AOBRD vs ELD: The Key Differences

The job of these two devices is to manage and monitor commercial fleets. Although the technologies are alike in many ways, they have significant differences that should matter to drivers.

Comparing ELDs and AOBRDs

AOBRDs are an antiquated version of the ELD. Both consist of hardware that connects to a vehicle’s engine to record a driver’s hours-of-service (HOS). However, the ELD complies with 49 CFR 395.15 through its ability to monitor vehicle movement, engine use, hours, miles driven, and duty status. These meet with FMLA requirements.

Many top ELDs offer exceptional management tools on which fleet owners can depend to remain compliant. Fleet owners, managers, and drivers need to know the difference between the devices.

In December of 2017, all commercial drivers were mandated to keep a record of duty status (RODS) and to adopt ELDs for recording HOS. Fortunately, fleets using AOBRDs were grandfathered in, and they were given an additional two years to make the transition to ELDs. It should be noted that the FMCSA has made it clear they will not extend the deadline.

When drivers log into the ELD, as per regulations, the hardwired device warns them of unassigned driving time and miles. ELDs require that every single vehicle mile be accounted for to ensure accuracy. This was not a feature of the AOBRDs.

Synchronization

ELDs legally must synchronize with the CMV engine electronic control module, which enables ELDs to interface with other ELDs. This allows them to capture engine data, including motion status, engine hours logged, miles driven and engine power status. CMVs from before 2000 are exempt from the above requirement.

Duty Status

According to requirements specified in the mandate, when the CMV has remained stationary for more than five minutes, ELD devices will prompt the driver to change the status to On-duty instead of Driving. If the driver fails to respond to the prompt within a minute, the device changes the status. Because AOBRDs are unable to complete this task automatically, drivers must manually change their status when they start and stop driving.

Tamper Prevention

Nationwide, commercial drivers receive pay based on how far they drive. Because of this, many drivers will continue driving when they are exhausted, which can be hazardous to them and their equipment. Further, some drivers even tamper with the AOBRDs and/or ELDs so they can continue driving. By law, AOBRD and ELD devices are tamper-proof, however, the requirements for how these devices should be kept tamper-proof are unclear at best.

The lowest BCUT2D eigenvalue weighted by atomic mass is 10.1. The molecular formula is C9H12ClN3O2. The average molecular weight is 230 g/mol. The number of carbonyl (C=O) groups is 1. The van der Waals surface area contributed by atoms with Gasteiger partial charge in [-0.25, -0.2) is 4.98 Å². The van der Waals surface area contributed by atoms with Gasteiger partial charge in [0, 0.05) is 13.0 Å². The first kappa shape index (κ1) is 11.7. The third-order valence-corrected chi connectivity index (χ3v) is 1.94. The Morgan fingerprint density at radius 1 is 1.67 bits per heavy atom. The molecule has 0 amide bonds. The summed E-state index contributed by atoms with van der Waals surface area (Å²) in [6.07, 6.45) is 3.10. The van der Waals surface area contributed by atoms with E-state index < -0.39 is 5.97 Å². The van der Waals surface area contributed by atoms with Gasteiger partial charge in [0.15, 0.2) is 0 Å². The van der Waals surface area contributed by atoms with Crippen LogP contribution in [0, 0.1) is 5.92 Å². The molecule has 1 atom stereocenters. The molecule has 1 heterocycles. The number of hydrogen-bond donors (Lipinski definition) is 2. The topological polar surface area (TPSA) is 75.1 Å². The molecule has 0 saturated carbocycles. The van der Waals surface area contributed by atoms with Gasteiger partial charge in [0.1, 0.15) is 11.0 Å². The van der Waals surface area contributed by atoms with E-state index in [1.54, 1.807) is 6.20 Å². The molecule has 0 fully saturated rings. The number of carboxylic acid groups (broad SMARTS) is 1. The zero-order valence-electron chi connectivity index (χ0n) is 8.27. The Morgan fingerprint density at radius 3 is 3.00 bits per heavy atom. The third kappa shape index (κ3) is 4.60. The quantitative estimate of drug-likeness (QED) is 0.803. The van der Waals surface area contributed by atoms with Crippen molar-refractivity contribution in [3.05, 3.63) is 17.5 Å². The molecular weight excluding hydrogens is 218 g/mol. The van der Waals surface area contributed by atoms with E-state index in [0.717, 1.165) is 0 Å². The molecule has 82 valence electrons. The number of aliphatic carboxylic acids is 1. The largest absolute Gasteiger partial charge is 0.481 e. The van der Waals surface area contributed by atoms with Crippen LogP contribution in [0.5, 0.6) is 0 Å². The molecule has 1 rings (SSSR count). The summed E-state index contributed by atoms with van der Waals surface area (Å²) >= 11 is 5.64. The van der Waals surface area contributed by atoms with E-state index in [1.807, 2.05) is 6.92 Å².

Recording Requirements

Initially, drivers had the option of installing AOBRD devices. Today, installing ELDs is required by law—a regulation put forth by the FMCSA—all commercial vehicles covered under these terms must have an electronic logging technology. As per the mandate set in December 2017, all commercial vehicle drivers were required to use an AOBRD or ELD.

The FMCSA considers an ELD device in compliance when the driver’s daily duty status changes are displayed in a graph grid. These data may be presented as a document or digital display. So far, AOBRDs are not equipped with, nor are they required to have the graph grid capability. This is one of the main differences between ELDs and AOBRDs.

Location of Data Recording

ELDs are required to provide automated location entries every hour regarding the following:

  • When the vehicle is in motion
  • Duty status changes
  • When there are engine-on/off instances
  • Yard moves and personal use

AOBRDs are unable to capture changes in location information. They require drivers to enter the information manually at every change of duty status. AOBRDs and ELDs differ in how much data, too, they record and how much editing is possible.

Considering AOBRDs

AOBRDs display much less information which makes it easier to make mistakes. Plus they offer limited flexibility, allowing drivers and fleets to correct mistakes on logs. ELDs display all edits to DOT inspectors. AOBRDs weren’t meant to follow guidelines in the first place.

Making the Transition to ELDs

Since AOBRDs are about to become obsolete, you will want to make the switch to ELDs right away. Installing the models in your vehicles can take some time so it’s definitely better to get onto it sooner rather than later.

You can probably guess that making the transition from AOBRDs to ELDs will bring on numerous challenges and triumphs. Our recommendation is to prepare your drivers for a successful transition.

Many fleets qualify for the grandfather clause; if yours does, you have until December 2019 to complete the transition. This enables your drivers to adjust to the new technology, rules, and regulations.

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